Early history

Alexis Toth was born into a poor Carpatho-Russian family on March 18, 1854, in Austro-Hungary. The Toth family was Eastern Rite Catholic in the Uniate Church.  His father and brother were priests, and his uncle was the Bishop of Presov.  Alexis received an excellent education and spoke several languages, including Russian, Greek, Latin, and German. 

Alexis was ordained priest on April 18, 1878.   Soon after, his wife Rosalie died, followed by their only child, an infant daughter.    In May,1879, Fr. Alexis was appointed secretary tothe Bishop of Presov.  He was placed in directorship of an orphanage there, as well as given teaching duties at Presov Seminary. In 1889, Fr. Alexis and seven other Uniate priests arrived in the USA for mission work.  He was assigned to St. Mary's Parish in Minneapolis, Minnesota.

When he presented himself to the local Roman Catholic authority, Archbishop John Ireland, he was greeted with hostility, and refused recognition. This was against the terms of agreement of the Unia.  The American Catholic bishops wanted Rome to recall the ten Uniate priests then serving in American parishes, because they feared the Uniates would undermine the "Americanization" of European immigrants by fostering their ethnic parishes and non-Latin rites. Uniate Bishops in Europe did not respond to the priests' pleas for help.

Confessor and Defender of Orthodoxy

Fr. Toth's parishioners urged him to contact the Russian Orthodox Bishop Vladimir (America at that time was under the Russian Bishop's omophor).  Bishop Vladimir subsequently received Fr. Toth and 361 of his parishioners into the Orthodox Church, the Church of their ancestors.  In 1892, the Holy Synod of Russia recognized and accepted the parish into the Diocese of Alaska and the Aleutians.   However, there was much turmoil in the new parish, and Fr. Alexis went to work as a baker to sustain himself.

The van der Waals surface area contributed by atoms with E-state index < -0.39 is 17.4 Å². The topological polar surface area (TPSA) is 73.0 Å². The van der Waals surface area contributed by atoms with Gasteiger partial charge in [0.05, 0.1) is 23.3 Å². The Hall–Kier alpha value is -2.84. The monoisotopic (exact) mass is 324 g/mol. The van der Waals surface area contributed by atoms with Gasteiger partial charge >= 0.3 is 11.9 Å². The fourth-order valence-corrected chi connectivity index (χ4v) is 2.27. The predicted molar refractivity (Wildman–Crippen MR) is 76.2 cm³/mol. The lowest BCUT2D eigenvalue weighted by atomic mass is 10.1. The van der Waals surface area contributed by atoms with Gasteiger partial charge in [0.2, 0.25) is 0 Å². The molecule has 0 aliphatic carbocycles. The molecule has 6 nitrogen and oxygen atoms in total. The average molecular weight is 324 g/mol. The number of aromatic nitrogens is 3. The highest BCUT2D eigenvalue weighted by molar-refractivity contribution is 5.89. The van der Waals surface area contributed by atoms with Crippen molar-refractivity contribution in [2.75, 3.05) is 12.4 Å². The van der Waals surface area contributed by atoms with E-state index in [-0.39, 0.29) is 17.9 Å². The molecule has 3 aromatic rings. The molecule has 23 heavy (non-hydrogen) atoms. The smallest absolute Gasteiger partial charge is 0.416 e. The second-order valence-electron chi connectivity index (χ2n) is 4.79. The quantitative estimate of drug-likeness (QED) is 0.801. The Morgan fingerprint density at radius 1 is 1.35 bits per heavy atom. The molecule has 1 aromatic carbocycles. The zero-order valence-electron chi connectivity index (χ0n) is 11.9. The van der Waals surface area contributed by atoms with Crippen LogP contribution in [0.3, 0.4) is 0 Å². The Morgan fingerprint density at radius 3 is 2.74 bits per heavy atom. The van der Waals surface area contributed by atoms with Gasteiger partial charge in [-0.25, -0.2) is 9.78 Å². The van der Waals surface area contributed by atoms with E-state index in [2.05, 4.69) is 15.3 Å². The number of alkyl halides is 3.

Eventually, Bishops Vladimir,Nicholas, St. Tikhon and Platon recognized Fr. Toth's special gifts, and sent him forth to preach and teach wherever there were people of Slavic heritage.  Fr. Alexis visited many Uniate parishes, traveling by horse and buggy,  explaining the differences between Orthodoxy, Protestantism, Roman Catholicism, and Uniatism.   He was instrumental in the return of 17 Carpatho-Russian and Galician Uniate parishes in America to Holy Orthodoxy, and also started 15-20 new parishes.  Fr. Alexis' work extended beyond education in the faith.  He also undertook the cause of miners' widows and orphans, since there was no welfare or insurance. He organized an insurance lodge in 1895, which is still headquartered in Wilkes-Barre. 

Fr. Alexis received a jeweled miter from the Holy Synod, as well as the Order of St. Vladimir and the Order of Saint Anna from Czar Nicholas II.  In 1907, he declined an episcopal office due to his deteriorating health.   Fr. Alexis fell asleep in the Lord on May 7, 1909. He was canonized in 1994, and his holy relics rest at St. Tikhon's Seminary in South Canaan, Pennsylvania.